These self-study worksheets, for use in a web browser, are part of the
**LaTeX formatting documentation and training materials**
created for producers of public-domain mathematical ebooks (such as at
**Distributed Proofreaders**,
a.k.a. DP). You may work with them online or
**download**
them to your own computer for offline use.

Each worksheet presents you with the scan of a page from a math book and proofread text, similar to output from the DP proofing rounds, just as if you were working in the F1 round at DP. At any time while working you may view:

- The page scan and your (editable) current work. Initially, your current work is the proofread text from the DP proofing rounds.
- The page scan and (non-editable) formatted text, i.e., the “answer key” to the worksheet.
- A color-coded diff between your current work and the answer key, i.e., the “corrections” to your current work.

**Any changes you make to your current work will be saved until you
visit another worksheet or close your browser.** You may look at the
answer or “check your work” incrementally as many times as
you like, so long as you do not open a new worksheet in the same
browser tab.

Three **navigation links** are visible near the upper left-hand
corner of each worksheet. The navigation links are black triangles in
rectangular frames. Each link takes you to a new page, and **erases
any changes you have made to the proofread text**.

- takes you to the preceding worksheet.
- takes you to the next worksheet. The worksheets are linked circularly, i.e., the first worksheet “follows” the last worksheet.
- returns you to this index page.

Two **action buttons** are visible near the upper right-hand corner
of each worksheet. Recall that each worksheet has three possible
“views”: your current work, the correctly formatted text
(answer key), and the diff between your current work and the answer
(the corrections). In each view, the two buttons will take you to the
**other two views**. These buttons change their functions according
to what you are currently viewing, but if you are viewing your current
work, clicking either button twice returns you to your current work.

**Not all diffs are errors.** Do watch for missed markup including
“essential” ties, and for proper, semantic coding of
theorems, definitions, exercises, chapters, and other sectional units.
(Ties such as `pg.~42`

and `Vol.~V`

are
essential, while `page~42`

, `Volume~V`

, or
`$a$~and~$b$`

are not. The answer keys contain only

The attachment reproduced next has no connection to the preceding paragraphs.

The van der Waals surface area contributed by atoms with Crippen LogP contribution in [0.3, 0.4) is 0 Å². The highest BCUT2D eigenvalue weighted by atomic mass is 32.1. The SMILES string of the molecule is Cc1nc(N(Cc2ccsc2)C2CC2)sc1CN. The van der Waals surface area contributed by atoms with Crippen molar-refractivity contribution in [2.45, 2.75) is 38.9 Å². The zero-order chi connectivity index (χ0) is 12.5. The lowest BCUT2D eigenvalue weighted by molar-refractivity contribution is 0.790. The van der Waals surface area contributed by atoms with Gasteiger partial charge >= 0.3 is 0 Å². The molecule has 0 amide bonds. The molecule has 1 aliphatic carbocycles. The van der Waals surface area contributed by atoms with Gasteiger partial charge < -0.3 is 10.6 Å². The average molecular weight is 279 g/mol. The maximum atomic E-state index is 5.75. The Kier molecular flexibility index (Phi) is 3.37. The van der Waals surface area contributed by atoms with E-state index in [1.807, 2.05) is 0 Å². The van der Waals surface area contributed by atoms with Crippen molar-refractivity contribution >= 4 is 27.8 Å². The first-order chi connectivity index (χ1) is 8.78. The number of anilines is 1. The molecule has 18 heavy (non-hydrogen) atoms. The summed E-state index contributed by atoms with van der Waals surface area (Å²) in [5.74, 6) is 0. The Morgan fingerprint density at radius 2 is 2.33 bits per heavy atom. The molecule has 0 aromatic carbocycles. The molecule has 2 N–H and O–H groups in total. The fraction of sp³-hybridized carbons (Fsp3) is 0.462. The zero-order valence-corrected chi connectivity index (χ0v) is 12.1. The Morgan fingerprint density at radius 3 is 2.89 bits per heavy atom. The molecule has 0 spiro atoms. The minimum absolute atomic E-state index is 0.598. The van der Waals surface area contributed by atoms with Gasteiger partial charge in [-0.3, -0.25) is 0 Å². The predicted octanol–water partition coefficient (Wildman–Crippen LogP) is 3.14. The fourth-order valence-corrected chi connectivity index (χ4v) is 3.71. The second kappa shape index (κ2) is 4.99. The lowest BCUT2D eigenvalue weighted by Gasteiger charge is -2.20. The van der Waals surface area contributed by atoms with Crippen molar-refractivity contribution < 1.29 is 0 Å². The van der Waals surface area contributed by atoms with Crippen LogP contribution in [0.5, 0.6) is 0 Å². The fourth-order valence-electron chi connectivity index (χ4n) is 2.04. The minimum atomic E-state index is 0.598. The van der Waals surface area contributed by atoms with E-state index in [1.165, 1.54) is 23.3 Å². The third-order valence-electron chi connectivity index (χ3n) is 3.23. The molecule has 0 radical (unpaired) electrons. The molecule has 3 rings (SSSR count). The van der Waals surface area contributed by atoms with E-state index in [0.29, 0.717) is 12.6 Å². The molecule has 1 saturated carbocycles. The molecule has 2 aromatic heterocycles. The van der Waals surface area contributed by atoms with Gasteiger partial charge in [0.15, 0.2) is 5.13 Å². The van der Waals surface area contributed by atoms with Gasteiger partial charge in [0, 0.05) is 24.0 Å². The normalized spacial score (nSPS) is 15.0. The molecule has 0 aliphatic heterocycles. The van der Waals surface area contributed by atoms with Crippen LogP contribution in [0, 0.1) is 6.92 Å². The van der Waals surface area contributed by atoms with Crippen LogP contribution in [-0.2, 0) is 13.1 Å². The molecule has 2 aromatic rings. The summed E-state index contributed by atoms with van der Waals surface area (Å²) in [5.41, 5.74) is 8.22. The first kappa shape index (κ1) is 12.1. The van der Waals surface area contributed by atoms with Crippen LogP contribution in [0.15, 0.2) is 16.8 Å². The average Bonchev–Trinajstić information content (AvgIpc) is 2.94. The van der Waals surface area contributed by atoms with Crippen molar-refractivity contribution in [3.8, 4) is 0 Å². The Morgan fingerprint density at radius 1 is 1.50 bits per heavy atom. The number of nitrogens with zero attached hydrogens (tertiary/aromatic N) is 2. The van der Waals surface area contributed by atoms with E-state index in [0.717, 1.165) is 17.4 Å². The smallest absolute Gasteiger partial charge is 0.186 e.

essential ties.)

Don't worry about differences in the source code layout of displayed mathematics that don't affect the typographical output. (The volunteer who created the answer keys generally coded in order to make the result easy to read mathematically.)

Small text (the `Remark`

environment) and italicized
passages (the `Thm`

environment) should be noted and coded
semantically. Use an ordinary `itemize`

environment and
`\item`

commands for numbered exercises. Supply the
exercise number as an optional argument, e.g.,
`\item[42.]`

; do not rely on LaTeX's auto-numbering.

Use an `array`

environment and explicit braces to handle
matrices; this gives the post-processor more flexibility to align the
matrix extries than LaTeX's `matrix`

environments.

Latin-1 characters in the text, including accented letters and the
symbols
`§`

, `°`

, `±`

, `·`

,
`×`

, and `÷`

, should be retained; **do not
code these using LaTeX macros**.

Where possible, pages should be coded using the preamble interface below. (Note: This code merely describes the macro call syntax; it is not working preamble code.)

\Chapter{}{} % e.g. \Chapter{I.}{Introduction.} \Section{} % \Section{Preliminary Theorems.} \Subsection{}% \Subsection{Notes.} \Par{} % \Par{1. Rational numbers.} (Boldface, run-in heading) % Semantic units with (possibly numbered) run-in headings \begin{Theorem}...\end{Theorem} \begin{Theorem}[42.]...\end{Theorem} % Similarly for Corollary, Definition, Lemma \Proof % Start of proof % Semantic units signified by a change of typeface \begin{Thm} ... \end{Thm} % Italicized assertion (possibly mid-paragraph) \begin{Remark} ... \end{Remark} % Smaller text of a remark \begin{Exercises} ... \end{Exercises} % Numbered lists of exercises \First{} % Small-capped first word of chapter \Ie, \Eg, \ie, \eg % Latin abbreviations \dd % Partial derivative symbol \Tag{(42')} % Equation number \Eq{(96)} % Reference to equation number \DPnote{** note} \DPtypo{txet}{text}